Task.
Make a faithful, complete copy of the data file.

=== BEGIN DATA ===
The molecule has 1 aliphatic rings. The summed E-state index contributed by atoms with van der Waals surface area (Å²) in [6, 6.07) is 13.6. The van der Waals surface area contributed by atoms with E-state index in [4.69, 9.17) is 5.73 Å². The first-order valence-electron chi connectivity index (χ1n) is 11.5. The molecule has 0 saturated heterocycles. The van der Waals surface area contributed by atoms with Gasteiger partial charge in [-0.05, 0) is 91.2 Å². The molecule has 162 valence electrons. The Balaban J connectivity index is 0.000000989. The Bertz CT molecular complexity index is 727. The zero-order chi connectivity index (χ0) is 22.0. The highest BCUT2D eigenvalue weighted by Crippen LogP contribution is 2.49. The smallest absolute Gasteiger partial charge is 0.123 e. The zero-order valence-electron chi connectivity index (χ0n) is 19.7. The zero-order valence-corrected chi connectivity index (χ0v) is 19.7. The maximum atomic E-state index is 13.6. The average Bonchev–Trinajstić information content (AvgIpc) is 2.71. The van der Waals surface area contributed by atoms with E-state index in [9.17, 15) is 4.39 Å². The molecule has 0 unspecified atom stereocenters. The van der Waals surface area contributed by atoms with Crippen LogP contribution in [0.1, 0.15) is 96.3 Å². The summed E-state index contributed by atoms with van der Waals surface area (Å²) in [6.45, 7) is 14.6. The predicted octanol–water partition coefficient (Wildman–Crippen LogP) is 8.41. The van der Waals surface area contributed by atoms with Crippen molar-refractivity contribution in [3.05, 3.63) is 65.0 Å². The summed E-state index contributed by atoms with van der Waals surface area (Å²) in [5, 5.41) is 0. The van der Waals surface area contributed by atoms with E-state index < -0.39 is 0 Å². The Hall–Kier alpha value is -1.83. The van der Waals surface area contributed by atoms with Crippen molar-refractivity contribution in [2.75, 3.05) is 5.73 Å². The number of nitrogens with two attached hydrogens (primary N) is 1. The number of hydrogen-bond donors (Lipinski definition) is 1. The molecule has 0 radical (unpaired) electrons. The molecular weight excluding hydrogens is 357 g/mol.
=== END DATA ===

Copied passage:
The molecule has 1 aliphatic rings. The summed E-state index contributed by atoms with van der Waals surface area (Å²) in [6, 6.07) is 13.6. The van der Waals surface area contributed by atoms with E-state index in [4.69, 9.17) is 5.73 Å². The first-order valence-electron chi connectivity index (χ1n) is 11.5. The molecule has 0 saturated heterocycles. The van der Waals surface area contributed by atoms with Gasteiger partial charge in [-0.05, 0) is 91.2 Å². The molecule has 162 valence electrons. The Balaban J connectivity index is 0.000000989. The Bertz CT molecular complexity index is 727. The zero-order chi connectivity index (χ0) is 22.0. The highest BCUT2D eigenvalue weighted by Crippen LogP contribution is 2.49. The smallest absolute Gasteiger partial charge is 0.123 e. The zero-order valence-electron chi connectivity index (χ0n) is 19.7. The zero-order valence-corrected chi connectivity index (χ0v) is 19.7. The maximum atomic E-state index is 13.6. The average Bonchev–Trinajstić information content (AvgIpc) is 2.71. The van der Waals surface area contributed by atoms with E-state index in [9.17, 15) is 4.39 Å². The molecule has 0 unspecified atom stereocenters. The van der Waals surface area contributed by atoms with Crippen LogP contribution in [0.1, 0.15) is 96.3 Å². The summed E-state index contributed by atoms with van der Waals surface area (Å²) in [6.45, 7) is 14.6. The predicted octanol–water partition coefficient (Wildman–Crippen LogP) is 8.41. The van der Waals surface area contributed by atoms with Crippen molar-refractivity contribution in [3.05, 3.63) is 65.0 Å². The summed E-state index contributed by atoms with van der Waals surface area (Å²) in [5, 5.41) is 0. The van der Waals surface area contributed by atoms with E-state index < -0.39 is 0 Å². The Hall–Kier alpha value is -1.83. The van der Waals surface area contributed by atoms with Crippen molar-refractivity contribution in [2.75, 3.05) is 5.73 Å². The number of nitrogens with two attached hydrogens (primary N) is 1. The number of hydrogen-bond donors (Lipinski definition) is 1. The molecule has 0 radical (unpaired) electrons. The molecular weight excluding hydrogens is 357 g/mol.